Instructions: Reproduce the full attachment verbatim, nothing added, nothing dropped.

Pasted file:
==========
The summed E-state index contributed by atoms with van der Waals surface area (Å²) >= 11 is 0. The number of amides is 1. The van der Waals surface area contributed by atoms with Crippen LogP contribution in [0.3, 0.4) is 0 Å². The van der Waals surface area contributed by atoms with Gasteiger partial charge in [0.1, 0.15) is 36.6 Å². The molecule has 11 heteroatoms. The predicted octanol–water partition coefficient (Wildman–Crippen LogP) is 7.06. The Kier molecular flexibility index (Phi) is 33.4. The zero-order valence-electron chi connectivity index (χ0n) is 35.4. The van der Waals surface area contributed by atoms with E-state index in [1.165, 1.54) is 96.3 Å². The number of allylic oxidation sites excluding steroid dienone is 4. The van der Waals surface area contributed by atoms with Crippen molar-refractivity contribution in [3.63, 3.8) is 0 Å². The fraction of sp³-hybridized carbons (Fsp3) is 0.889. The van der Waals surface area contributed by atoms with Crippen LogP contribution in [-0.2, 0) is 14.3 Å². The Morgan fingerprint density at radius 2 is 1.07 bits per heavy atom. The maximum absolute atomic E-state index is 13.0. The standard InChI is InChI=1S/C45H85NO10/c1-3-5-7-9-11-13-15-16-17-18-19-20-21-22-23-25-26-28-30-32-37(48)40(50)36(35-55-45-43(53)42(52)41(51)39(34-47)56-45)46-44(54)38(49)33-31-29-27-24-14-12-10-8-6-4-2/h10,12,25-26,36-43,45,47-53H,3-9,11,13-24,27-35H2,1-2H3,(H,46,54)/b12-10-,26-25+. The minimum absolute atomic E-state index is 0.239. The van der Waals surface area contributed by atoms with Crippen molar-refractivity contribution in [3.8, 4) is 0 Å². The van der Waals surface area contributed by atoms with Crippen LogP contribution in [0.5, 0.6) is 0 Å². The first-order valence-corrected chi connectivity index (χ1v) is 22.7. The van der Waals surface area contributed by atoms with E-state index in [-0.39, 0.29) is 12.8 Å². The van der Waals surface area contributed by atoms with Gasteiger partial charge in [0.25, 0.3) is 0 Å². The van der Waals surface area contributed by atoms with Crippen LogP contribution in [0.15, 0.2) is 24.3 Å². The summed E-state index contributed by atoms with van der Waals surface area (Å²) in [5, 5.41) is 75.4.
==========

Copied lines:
The summed E-state index contributed by atoms with van der Waals surface area (Å²) >= 11 is 0. The number of amides is 1. The van der Waals surface area contributed by atoms with Crippen LogP contribution in [0.3, 0.4) is 0 Å². The van der Waals surface area contributed by atoms with Gasteiger partial charge in [0.1, 0.15) is 36.6 Å². The molecule has 11 heteroatoms. The predicted octanol–water partition coefficient (Wildman–Crippen LogP) is 7.06. The Kier molecular flexibility index (Phi) is 33.4. The zero-order valence-electron chi connectivity index (χ0n) is 35.4. The van der Waals surface area contributed by atoms with E-state index in [1.165, 1.54) is 96.3 Å². The number of allylic oxidation sites excluding steroid dienone is 4. The van der Waals surface area contributed by atoms with Crippen molar-refractivity contribution in [3.63, 3.8) is 0 Å². The fraction of sp³-hybridized carbons (Fsp3) is 0.889. The van der Waals surface area contributed by atoms with Crippen LogP contribution in [-0.2, 0) is 14.3 Å². The Morgan fingerprint density at radius 2 is 1.07 bits per heavy atom. The maximum absolute atomic E-state index is 13.0. The standard InChI is InChI=1S/C45H85NO10/c1-3-5-7-9-11-13-15-16-17-18-19-20-21-22-23-25-26-28-30-32-37(48)40(50)36(35-55-45-43(53)42(52)41(51)39(34-47)56-45)46-44(54)38(49)33-31-29-27-24-14-12-10-8-6-4-2/h10,12,25-26,36-43,45,47-53H,3-9,11,13-24,27-35H2,1-2H3,(H,46,54)/b12-10-,26-25+. The minimum absolute atomic E-state index is 0.239. The van der Waals surface area contributed by atoms with Crippen molar-refractivity contribution in [3.8, 4) is 0 Å². The van der Waals surface area contributed by atoms with Crippen LogP contribution in [0.5, 0.6) is 0 Å². The first-order valence-corrected chi connectivity index (χ1v) is 22.7. The van der Waals surface area contributed by atoms with E-state index in [-0.39, 0.29) is 12.8 Å². The van der Waals surface area contributed by atoms with Gasteiger partial charge in [0.25, 0.3) is 0 Å². The van der Waals surface area contributed by atoms with Crippen LogP contribution in [0.15, 0.2) is 24.3 Å². The summed E-state index contributed by atoms with van der Waals surface area (Å²) in [5, 5.41) is 75.4.